I can't understand the send method. I understand that it is used to operate the generator. But the syntax is here: generator.send(value).

I somehow can't catch why the value should become the result of the current yield expression. I prepared an example:

def gen():
    for i in range(10):
        X = yield i
        if X == 'stop':
        print("Inside the function " + str(X))

m = gen()
print("1 Outside the function " + str(next(m)) + '\n')
print("2 Outside the function " + str(next(m)) + '\n')
print("3 Outside the function " + str(next(m)) + '\n')
print("4 Outside the function " + str(next(m)) + '\n')
print("Outside the function " + str(m.send(None)) + '\n') # Start generator
print("Outside the function " + str(m.send(77)) + '\n')
print("Outside the function " + str(m.send(88)) + '\n')
#print("Outside the function " + str(m.send('stop')) + '\n')
print("Outside the function " + str(m.send(99)) + '\n')
print("Outside the function " + str(m.send(None)) + '\n')

The result is:

1 Outside the function 0

Inside the function None
2 Outside the function 1

Inside the function None
3 Outside the function 2

Inside the function None
4 Outside the function 3

Inside the function None
Outside the function 4

Inside the function 77
Outside the function 5

Inside the function 88
Outside the function 6

Inside the function 99
Outside the function 7

Inside the function None
Outside the function 8

Well, frankly speaking, it is astonishing me.

  1. In the documentation we can read that when a yield statement is executed, the state of the generator is frozen and the value of expression_list is returned to next‘s caller. Well, it doesn't seem to have happened. Why can we execute if statement and print function inside gen().
  2. How can I understand why X inside and outside the function differs? Ok. Let us assume that send(77) transmits 77 into m. Well, yield expression becomes 77. Then what is X = yield i? And how 77 inside the function converts into 5 when occurs outside?
  3. Why the first result string doesn't reflect anything that is going on inside the generator?

Anyway, could you somehow comment on these send and yield statements?


When you use send and expression yield in a generator, you're treating it as a coroutine; a separate thread of execution that can run sequentially interleaved but not in parallel with its caller.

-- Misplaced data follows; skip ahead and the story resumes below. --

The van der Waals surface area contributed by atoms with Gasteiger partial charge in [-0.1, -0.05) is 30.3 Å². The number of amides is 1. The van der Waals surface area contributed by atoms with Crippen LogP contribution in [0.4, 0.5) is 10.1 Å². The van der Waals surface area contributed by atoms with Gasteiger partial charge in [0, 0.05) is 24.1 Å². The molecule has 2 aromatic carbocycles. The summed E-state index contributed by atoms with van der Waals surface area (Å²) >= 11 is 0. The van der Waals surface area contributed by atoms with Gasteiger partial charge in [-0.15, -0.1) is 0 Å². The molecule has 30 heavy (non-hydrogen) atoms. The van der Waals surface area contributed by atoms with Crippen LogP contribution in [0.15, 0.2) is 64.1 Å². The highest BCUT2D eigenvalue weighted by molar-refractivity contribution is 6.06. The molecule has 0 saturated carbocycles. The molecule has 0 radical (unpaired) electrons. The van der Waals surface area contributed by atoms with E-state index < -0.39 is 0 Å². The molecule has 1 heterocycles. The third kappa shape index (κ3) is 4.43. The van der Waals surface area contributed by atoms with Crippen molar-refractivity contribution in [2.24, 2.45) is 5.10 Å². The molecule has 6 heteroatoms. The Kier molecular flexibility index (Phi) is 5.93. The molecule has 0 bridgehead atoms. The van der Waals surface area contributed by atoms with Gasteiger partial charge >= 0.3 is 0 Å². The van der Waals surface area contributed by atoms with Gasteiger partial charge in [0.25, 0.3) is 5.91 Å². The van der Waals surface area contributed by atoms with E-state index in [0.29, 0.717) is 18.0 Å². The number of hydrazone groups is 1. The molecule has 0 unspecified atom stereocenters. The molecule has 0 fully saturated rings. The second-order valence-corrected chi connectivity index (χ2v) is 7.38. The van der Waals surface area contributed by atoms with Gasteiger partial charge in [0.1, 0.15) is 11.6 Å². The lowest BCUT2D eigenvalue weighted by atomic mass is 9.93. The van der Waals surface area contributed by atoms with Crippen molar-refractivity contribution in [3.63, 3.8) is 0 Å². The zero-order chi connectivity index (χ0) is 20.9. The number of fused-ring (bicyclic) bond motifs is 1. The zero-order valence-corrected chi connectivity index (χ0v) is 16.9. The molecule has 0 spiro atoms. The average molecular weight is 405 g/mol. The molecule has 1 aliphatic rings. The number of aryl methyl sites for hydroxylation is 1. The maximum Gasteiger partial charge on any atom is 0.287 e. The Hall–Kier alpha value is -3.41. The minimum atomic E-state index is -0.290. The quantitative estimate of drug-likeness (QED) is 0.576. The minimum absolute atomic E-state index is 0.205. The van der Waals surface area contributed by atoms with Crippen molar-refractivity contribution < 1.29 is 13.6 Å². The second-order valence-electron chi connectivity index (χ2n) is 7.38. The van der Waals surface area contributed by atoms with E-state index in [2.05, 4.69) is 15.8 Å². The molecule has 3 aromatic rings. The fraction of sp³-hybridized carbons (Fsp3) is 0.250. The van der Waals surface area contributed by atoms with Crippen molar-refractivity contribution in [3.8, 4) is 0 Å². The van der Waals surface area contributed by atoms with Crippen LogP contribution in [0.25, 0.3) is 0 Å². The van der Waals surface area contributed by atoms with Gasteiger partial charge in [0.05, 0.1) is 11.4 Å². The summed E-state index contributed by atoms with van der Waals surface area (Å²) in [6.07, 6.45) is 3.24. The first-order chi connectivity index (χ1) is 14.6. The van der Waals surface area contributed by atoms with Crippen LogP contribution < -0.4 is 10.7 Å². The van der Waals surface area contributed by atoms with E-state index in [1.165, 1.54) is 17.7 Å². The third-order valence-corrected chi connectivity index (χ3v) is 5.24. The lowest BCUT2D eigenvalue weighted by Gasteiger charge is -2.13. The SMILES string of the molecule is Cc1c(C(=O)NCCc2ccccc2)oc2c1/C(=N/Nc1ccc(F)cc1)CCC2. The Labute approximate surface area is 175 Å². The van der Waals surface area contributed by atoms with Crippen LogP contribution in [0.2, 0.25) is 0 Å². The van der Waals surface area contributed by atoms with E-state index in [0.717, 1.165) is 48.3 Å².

When the caller executes R = m.send(a), it puts the object a into the generator's input slot, transfers control to the generator, and waits for a response. The generator receives object a as the result of X = yield i, and runs until it hits another yield expression e.g. Y = yield j. Then it puts j into its output slot, transfers control back to the caller, and waits until it gets resumed again. The caller receives j as the result of R = m.send(a), and runs until it hits another S = m.send(b) statement, and so on.

R = next(m) is just the same as R = m.send(None); it's putting None into the generator's input slot, so if the generator checks the result of X = yield i then X will be None.

As a metaphor, consider a dumb waiter:

Dumb waiter

When the server gets an order from a customer, they put the pad in the dumb waiter, send it to the kitchen, and wait by the hatch for the dish:

R = kitchen.send("Ham omelette, side salad")

The chef (who's been waiting by the hatch) picks up the order, prepares the dish, yields it to the restaurant, and waits for the next order:

next_order = yield [HamOmelette(), SideSalad()]

The server (who's been waiting by the hatch) takes the dish to the customer and returns with another order, etc.

Because both the server and chef wait by the hatch after sending an order or yielding a dish, there's only one person doing anything at any one time i.e. the process is single threaded. Both sides can use normal control flow, as the generator machinery (the dumb waiter) takes care of interleaving execution.